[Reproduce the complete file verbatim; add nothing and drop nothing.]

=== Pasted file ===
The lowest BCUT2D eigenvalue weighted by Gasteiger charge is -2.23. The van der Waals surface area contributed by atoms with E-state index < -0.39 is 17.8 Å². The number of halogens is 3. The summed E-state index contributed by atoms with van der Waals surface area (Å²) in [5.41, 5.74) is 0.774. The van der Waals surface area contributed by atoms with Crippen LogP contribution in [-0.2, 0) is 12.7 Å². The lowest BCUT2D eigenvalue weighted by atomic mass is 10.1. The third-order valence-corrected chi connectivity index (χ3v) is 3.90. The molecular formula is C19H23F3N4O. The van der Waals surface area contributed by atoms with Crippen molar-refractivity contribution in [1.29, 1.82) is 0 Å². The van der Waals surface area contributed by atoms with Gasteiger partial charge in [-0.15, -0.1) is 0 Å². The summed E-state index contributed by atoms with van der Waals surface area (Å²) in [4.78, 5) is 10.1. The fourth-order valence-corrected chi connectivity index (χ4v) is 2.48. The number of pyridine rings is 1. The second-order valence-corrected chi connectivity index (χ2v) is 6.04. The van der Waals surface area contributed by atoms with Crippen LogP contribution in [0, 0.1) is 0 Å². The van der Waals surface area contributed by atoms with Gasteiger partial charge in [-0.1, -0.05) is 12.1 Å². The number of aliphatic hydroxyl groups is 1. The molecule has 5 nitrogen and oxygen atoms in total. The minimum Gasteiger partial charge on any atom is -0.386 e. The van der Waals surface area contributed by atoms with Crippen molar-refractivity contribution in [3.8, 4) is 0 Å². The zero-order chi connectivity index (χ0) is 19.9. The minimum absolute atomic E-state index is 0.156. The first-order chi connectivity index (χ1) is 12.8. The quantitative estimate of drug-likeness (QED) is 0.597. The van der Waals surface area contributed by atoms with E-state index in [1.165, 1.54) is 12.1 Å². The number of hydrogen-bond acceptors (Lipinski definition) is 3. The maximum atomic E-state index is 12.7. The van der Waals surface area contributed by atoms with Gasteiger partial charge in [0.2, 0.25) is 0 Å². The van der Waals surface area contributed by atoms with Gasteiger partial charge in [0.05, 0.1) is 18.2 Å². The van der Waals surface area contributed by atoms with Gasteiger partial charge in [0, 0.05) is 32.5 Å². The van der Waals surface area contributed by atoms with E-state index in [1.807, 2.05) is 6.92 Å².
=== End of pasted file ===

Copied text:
The lowest BCUT2D eigenvalue weighted by Gasteiger charge is -2.23. The van der Waals surface area contributed by atoms with E-state index < -0.39 is 17.8 Å². The number of halogens is 3. The summed E-state index contributed by atoms with van der Waals surface area (Å²) in [5.41, 5.74) is 0.774. The van der Waals surface area contributed by atoms with Crippen LogP contribution in [-0.2, 0) is 12.7 Å². The lowest BCUT2D eigenvalue weighted by atomic mass is 10.1. The third-order valence-corrected chi connectivity index (χ3v) is 3.90. The molecular formula is C19H23F3N4O. The van der Waals surface area contributed by atoms with Crippen molar-refractivity contribution in [1.29, 1.82) is 0 Å². The van der Waals surface area contributed by atoms with Gasteiger partial charge in [-0.15, -0.1) is 0 Å². The summed E-state index contributed by atoms with van der Waals surface area (Å²) in [4.78, 5) is 10.1. The fourth-order valence-corrected chi connectivity index (χ4v) is 2.48. The number of pyridine rings is 1. The second-order valence-corrected chi connectivity index (χ2v) is 6.04. The van der Waals surface area contributed by atoms with Crippen LogP contribution in [0, 0.1) is 0 Å². The van der Waals surface area contributed by atoms with Gasteiger partial charge in [-0.1, -0.05) is 12.1 Å². The number of aliphatic hydroxyl groups is 1. The molecule has 5 nitrogen and oxygen atoms in total. The minimum Gasteiger partial charge on any atom is -0.386 e. The van der Waals surface area contributed by atoms with Crippen molar-refractivity contribution in [3.8, 4) is 0 Å². The zero-order chi connectivity index (χ0) is 19.9. The minimum absolute atomic E-state index is 0.156. The first-order chi connectivity index (χ1) is 12.8. The quantitative estimate of drug-likeness (QED) is 0.597. The van der Waals surface area contributed by atoms with E-state index in [1.165, 1.54) is 12.1 Å². The number of hydrogen-bond acceptors (Lipinski definition) is 3. The maximum atomic E-state index is 12.7. The van der Waals surface area contributed by atoms with Gasteiger partial charge in [0.2, 0.25) is 0 Å². The van der Waals surface area contributed by atoms with Gasteiger partial charge in [0.05, 0.1) is 18.2 Å². The van der Waals surface area contributed by atoms with Gasteiger partial charge in [0, 0.05) is 32.5 Å². The van der Waals surface area contributed by atoms with E-state index in [1.807, 2.05) is 6.92 Å².